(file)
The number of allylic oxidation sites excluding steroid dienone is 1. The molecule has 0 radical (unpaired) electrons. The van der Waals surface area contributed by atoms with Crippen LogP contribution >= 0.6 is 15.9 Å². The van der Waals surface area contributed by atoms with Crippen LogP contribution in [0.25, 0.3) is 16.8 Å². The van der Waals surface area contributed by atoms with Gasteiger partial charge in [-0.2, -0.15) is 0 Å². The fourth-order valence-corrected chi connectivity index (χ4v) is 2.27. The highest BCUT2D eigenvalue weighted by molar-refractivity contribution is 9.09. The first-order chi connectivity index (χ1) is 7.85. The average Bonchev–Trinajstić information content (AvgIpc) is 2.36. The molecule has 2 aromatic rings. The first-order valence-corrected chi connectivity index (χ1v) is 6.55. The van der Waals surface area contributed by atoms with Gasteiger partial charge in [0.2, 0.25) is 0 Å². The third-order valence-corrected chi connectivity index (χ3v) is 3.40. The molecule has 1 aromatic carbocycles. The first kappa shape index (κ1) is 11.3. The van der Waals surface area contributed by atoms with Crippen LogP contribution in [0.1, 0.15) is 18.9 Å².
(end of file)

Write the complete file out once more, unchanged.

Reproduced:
The number of allylic oxidation sites excluding steroid dienone is 1. The molecule has 0 radical (unpaired) electrons. The van der Waals surface area contributed by atoms with Crippen LogP contribution >= 0.6 is 15.9 Å². The van der Waals surface area contributed by atoms with Crippen LogP contribution in [0.25, 0.3) is 16.8 Å². The van der Waals surface area contributed by atoms with Gasteiger partial charge in [-0.2, -0.15) is 0 Å². The fourth-order valence-corrected chi connectivity index (χ4v) is 2.27. The highest BCUT2D eigenvalue weighted by molar-refractivity contribution is 9.09. The first-order chi connectivity index (χ1) is 7.85. The average Bonchev–Trinajstić information content (AvgIpc) is 2.36. The molecule has 2 aromatic rings. The first-order valence-corrected chi connectivity index (χ1v) is 6.55. The van der Waals surface area contributed by atoms with Gasteiger partial charge in [0.2, 0.25) is 0 Å². The third-order valence-corrected chi connectivity index (χ3v) is 3.40. The molecule has 1 aromatic carbocycles. The first kappa shape index (κ1) is 11.3. The van der Waals surface area contributed by atoms with Crippen LogP contribution in [0.1, 0.15) is 18.9 Å².